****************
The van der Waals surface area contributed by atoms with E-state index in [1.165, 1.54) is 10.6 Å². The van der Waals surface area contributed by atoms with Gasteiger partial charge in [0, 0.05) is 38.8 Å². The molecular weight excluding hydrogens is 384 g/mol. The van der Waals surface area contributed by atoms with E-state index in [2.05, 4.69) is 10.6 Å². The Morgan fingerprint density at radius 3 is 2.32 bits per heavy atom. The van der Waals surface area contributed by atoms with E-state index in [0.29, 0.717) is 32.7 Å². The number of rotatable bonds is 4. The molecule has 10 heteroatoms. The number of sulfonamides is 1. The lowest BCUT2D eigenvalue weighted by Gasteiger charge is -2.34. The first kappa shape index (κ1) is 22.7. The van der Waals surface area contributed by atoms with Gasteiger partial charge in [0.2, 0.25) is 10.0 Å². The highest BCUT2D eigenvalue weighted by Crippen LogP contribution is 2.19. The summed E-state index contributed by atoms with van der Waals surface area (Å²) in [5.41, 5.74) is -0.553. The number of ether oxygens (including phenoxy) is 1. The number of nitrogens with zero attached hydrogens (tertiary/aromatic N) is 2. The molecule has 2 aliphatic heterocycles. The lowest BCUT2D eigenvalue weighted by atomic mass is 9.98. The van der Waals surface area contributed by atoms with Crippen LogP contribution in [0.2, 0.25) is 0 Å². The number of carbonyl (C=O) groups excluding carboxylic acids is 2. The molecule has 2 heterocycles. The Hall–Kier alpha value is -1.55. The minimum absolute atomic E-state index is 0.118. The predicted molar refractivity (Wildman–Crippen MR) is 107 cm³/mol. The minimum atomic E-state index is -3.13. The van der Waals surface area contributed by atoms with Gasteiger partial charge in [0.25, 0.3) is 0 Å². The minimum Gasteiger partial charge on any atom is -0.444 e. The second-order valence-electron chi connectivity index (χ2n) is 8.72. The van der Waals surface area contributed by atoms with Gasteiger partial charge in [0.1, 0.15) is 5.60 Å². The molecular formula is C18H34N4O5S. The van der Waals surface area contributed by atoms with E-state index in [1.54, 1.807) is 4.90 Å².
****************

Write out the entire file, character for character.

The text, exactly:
The van der Waals surface area contributed by atoms with E-state index in [1.165, 1.54) is 10.6 Å². The van der Waals surface area contributed by atoms with Gasteiger partial charge in [0, 0.05) is 38.8 Å². The molecular weight excluding hydrogens is 384 g/mol. The van der Waals surface area contributed by atoms with E-state index in [2.05, 4.69) is 10.6 Å². The Morgan fingerprint density at radius 3 is 2.32 bits per heavy atom. The van der Waals surface area contributed by atoms with E-state index in [0.29, 0.717) is 32.7 Å². The number of rotatable bonds is 4. The molecule has 10 heteroatoms. The number of sulfonamides is 1. The lowest BCUT2D eigenvalue weighted by Gasteiger charge is -2.34. The first kappa shape index (κ1) is 22.7. The van der Waals surface area contributed by atoms with Gasteiger partial charge in [0.2, 0.25) is 10.0 Å². The highest BCUT2D eigenvalue weighted by Crippen LogP contribution is 2.19. The summed E-state index contributed by atoms with van der Waals surface area (Å²) in [5.41, 5.74) is -0.553. The number of ether oxygens (including phenoxy) is 1. The number of nitrogens with zero attached hydrogens (tertiary/aromatic N) is 2. The molecule has 2 aliphatic heterocycles. The lowest BCUT2D eigenvalue weighted by atomic mass is 9.98. The van der Waals surface area contributed by atoms with Crippen LogP contribution in [0.2, 0.25) is 0 Å². The number of carbonyl (C=O) groups excluding carboxylic acids is 2. The molecule has 2 heterocycles. The Hall–Kier alpha value is -1.55. The minimum absolute atomic E-state index is 0.118. The predicted molar refractivity (Wildman–Crippen MR) is 107 cm³/mol. The minimum atomic E-state index is -3.13. The van der Waals surface area contributed by atoms with Gasteiger partial charge in [0.25, 0.3) is 0 Å². The minimum Gasteiger partial charge on any atom is -0.444 e. The second-order valence-electron chi connectivity index (χ2n) is 8.72. The van der Waals surface area contributed by atoms with Gasteiger partial charge in [0.1, 0.15) is 5.60 Å². The molecular formula is C18H34N4O5S. The van der Waals surface area contributed by atoms with E-state index in [1.54, 1.807) is 4.90 Å².